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Verse-by-Verse Bible Commentary

Psalms 105:39

 

 

He spread a cloud for a covering, And fire to illumine by night.

Albert Barnes' Notes on the Whole Bible

He spread a cloud for a covering - See the notes at Psalm 78:14. In Numbers 10:34; it is said that “the cloud of the Lord was upon them by day,” and from this seems to have been derived the idea of its “covering” them, as if it were a protection from the heat in the desert.


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These files are public domain.

Bibliography
Barnes, Albert. "Commentary on Psalms 105:39". "Barnes' Notes on the Whole Bible". http://odl.studylight.org/commentaries/bnb/psalms-105.html. 1870.

Coffman's Commentaries on the Bible

THREE WONDERS IN THE WILDERNESS

"He spread a cloud for a covering,

And fire to give light in the night.

They asked, and he brought quails,

And satisfied them with the bread of heaven.

He opened the rock, and waters gushed out;

They ran in the dry places like a river."

There were many wonders during the wilderness period, but only these are cited here: (1) The pillar of cloud and of fire by day and by night is recorded in Exodus 13:21-22. (2) The miraculous food of quails and the manna are featured in Exodus 16. (3) The water from the rock appears in Exodus 17.


Copyright Statement
James Burton Coffman Commentaries reproduced by permission of Abilene Christian University Press, Abilene, Texas, USA. All other rights reserved.

Bibliography
Coffman, James Burton. "Commentary on Psalms 105:39". "Coffman Commentaries on the Old and New Testament". http://odl.studylight.org/commentaries/bcc/psalms-105.html. Abilene Christian University Press, Abilene, Texas, USA. 1983-1999.

John Gill's Exposition of the Whole Bible

He spread a cloud for a covering,.... That is, the Lord spread one over their heads as an "umbrella", to protect them from the heat of the sun; this refers to the pillar of cloud, Exodus 13:20, though that seems to have been in an erect posture, and to go before the children of Israel to direct them in their journey, and not a covering to them. Kimchi says it was a covering to them when they rested, but not when they journeyed: but when they rested it only covered the tabernacle, not the people, for anything we read of it, Numbers 9:21, it looks as if there were more clouds than one, and indeed the Jews speak of many, and particularly make mentionF5Vid. Targum in Cant. ii. 6. of one that was over the heads of the Israelites, that the heat of the sun, and the hail and rain, might not have power over them; and of such use this cloud was, at least at certain times, if not always; a type of Christ, who is the covering and shelter of his people from the heat of the fiery law, of the flaming sword of justice, of the wrath of God, of the fiery darts of Satan, and of the fury of wicked men.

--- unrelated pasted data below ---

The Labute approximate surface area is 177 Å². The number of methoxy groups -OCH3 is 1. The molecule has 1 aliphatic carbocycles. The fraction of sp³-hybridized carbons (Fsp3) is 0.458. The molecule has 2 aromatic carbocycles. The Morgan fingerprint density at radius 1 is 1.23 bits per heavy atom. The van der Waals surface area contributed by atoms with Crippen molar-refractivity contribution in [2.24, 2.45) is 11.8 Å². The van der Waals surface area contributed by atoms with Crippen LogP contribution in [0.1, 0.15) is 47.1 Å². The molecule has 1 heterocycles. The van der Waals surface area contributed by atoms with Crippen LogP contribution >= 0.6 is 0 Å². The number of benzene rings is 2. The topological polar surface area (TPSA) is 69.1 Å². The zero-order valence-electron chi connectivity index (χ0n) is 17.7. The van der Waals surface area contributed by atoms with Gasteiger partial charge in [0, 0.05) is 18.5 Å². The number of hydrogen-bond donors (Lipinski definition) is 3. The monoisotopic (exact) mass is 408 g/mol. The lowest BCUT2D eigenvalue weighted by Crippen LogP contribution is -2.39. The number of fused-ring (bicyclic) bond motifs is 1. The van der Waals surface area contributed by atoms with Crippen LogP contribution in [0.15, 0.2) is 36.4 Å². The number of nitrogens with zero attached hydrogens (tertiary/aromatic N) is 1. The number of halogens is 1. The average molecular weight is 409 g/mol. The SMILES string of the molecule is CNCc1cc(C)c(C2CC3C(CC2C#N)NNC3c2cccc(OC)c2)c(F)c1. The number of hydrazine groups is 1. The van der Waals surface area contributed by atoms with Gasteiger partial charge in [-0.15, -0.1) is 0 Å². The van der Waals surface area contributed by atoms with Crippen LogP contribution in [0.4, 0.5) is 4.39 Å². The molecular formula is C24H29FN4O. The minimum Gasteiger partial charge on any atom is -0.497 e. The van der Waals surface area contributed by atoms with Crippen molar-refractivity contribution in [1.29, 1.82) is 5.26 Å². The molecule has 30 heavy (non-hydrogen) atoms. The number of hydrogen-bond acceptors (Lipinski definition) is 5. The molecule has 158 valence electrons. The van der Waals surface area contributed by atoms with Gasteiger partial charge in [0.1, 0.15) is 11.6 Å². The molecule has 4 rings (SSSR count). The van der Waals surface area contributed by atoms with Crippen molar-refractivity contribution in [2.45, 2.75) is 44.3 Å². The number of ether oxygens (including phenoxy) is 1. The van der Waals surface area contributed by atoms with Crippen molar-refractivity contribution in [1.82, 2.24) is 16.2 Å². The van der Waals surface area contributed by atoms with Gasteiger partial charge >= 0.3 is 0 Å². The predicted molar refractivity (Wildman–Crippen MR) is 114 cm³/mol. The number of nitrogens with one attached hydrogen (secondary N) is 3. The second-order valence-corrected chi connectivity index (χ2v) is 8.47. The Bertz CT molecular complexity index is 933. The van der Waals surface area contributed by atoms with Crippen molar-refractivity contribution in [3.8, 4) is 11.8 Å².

And fire, to give light in the night: this respects the pillar of fire which gave them light by night; an emblem of Christ, who is the light of his people, when it is a night season with them, as it sometimes is; a night of affliction and distress, of darkness and desertion, of temptation, of carnal security and sleepiness; when Christ arises as a light in darkness, and enlightens by his presence, by his Spirit, and by his word; as well as is as fire to warm, refresh, quicken, and comfort them when chill and cold, in such seasons.


Copyright Statement
The New John Gill's Exposition of the Entire Bible Modernised and adapted for the computer by Larry Pierce of Online Bible. All Rightes Reserved, Larry Pierce, Winterbourne, Ontario.
A printed copy of this work can be ordered from: The Baptist Standard Bearer, 1 Iron Oaks Dr, Paris, AR, 72855

Bibliography
Gill, John. "Commentary on Psalms 105:39". "The New John Gill Exposition of the Entire Bible". http://odl.studylight.org/commentaries/geb/psalms-105.html. 1999.

Commentary Critical and Explanatory on the Whole Bible

covering — in sense of protection (compare Exodus 13:21; Numbers 10:34). In the burning sands of the desert the cloud protected the congregation from the heat of the sun; an emblem of God‘s protecting favor of His people, as interpreted by Isaiah (Isaiah 4:5, Isaiah 4:6; compare Numbers 9:16).


Copyright Statement